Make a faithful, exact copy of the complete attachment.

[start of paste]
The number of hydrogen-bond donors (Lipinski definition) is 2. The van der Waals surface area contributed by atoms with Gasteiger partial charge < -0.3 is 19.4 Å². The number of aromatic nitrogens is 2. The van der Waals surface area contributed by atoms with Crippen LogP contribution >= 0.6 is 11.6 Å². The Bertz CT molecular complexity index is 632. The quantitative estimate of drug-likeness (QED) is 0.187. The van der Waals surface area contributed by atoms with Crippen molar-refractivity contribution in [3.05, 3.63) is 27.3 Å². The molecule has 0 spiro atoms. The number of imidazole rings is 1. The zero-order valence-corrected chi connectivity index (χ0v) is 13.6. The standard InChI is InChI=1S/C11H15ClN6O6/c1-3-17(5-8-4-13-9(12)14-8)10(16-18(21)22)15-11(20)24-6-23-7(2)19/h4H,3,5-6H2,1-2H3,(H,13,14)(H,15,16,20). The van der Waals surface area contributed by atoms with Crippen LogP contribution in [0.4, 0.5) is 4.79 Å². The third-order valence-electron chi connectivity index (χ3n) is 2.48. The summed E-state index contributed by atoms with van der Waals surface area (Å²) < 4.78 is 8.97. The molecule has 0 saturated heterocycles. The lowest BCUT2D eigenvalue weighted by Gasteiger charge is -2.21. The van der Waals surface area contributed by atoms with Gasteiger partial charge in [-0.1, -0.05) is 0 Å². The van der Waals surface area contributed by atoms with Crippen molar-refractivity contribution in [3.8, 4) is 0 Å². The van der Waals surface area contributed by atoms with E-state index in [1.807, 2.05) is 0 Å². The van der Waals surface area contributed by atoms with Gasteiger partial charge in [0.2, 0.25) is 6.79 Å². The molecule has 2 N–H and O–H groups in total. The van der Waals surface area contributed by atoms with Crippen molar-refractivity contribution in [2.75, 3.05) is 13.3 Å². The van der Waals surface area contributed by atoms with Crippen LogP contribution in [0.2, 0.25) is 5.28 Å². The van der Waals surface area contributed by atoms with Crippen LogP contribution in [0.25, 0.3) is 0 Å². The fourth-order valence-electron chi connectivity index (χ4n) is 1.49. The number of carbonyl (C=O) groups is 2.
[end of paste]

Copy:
The number of hydrogen-bond donors (Lipinski definition) is 2. The van der Waals surface area contributed by atoms with Gasteiger partial charge < -0.3 is 19.4 Å². The number of aromatic nitrogens is 2. The van der Waals surface area contributed by atoms with Crippen LogP contribution >= 0.6 is 11.6 Å². The Bertz CT molecular complexity index is 632. The quantitative estimate of drug-likeness (QED) is 0.187. The van der Waals surface area contributed by atoms with Crippen molar-refractivity contribution in [3.05, 3.63) is 27.3 Å². The molecule has 0 spiro atoms. The number of imidazole rings is 1. The zero-order valence-corrected chi connectivity index (χ0v) is 13.6. The standard InChI is InChI=1S/C11H15ClN6O6/c1-3-17(5-8-4-13-9(12)14-8)10(16-18(21)22)15-11(20)24-6-23-7(2)19/h4H,3,5-6H2,1-2H3,(H,13,14)(H,15,16,20). The van der Waals surface area contributed by atoms with Crippen LogP contribution in [0.4, 0.5) is 4.79 Å². The third-order valence-electron chi connectivity index (χ3n) is 2.48. The summed E-state index contributed by atoms with van der Waals surface area (Å²) < 4.78 is 8.97. The molecule has 0 saturated heterocycles. The lowest BCUT2D eigenvalue weighted by Gasteiger charge is -2.21. The van der Waals surface area contributed by atoms with Gasteiger partial charge in [-0.1, -0.05) is 0 Å². The van der Waals surface area contributed by atoms with Crippen molar-refractivity contribution in [3.8, 4) is 0 Å². The van der Waals surface area contributed by atoms with E-state index in [1.807, 2.05) is 0 Å². The van der Waals surface area contributed by atoms with Gasteiger partial charge in [0.2, 0.25) is 6.79 Å². The molecule has 2 N–H and O–H groups in total. The van der Waals surface area contributed by atoms with Crippen molar-refractivity contribution in [2.75, 3.05) is 13.3 Å². The van der Waals surface area contributed by atoms with Crippen LogP contribution in [0.2, 0.25) is 5.28 Å². The van der Waals surface area contributed by atoms with Crippen LogP contribution in [0.25, 0.3) is 0 Å². The fourth-order valence-electron chi connectivity index (χ4n) is 1.49. The number of carbonyl (C=O) groups is 2.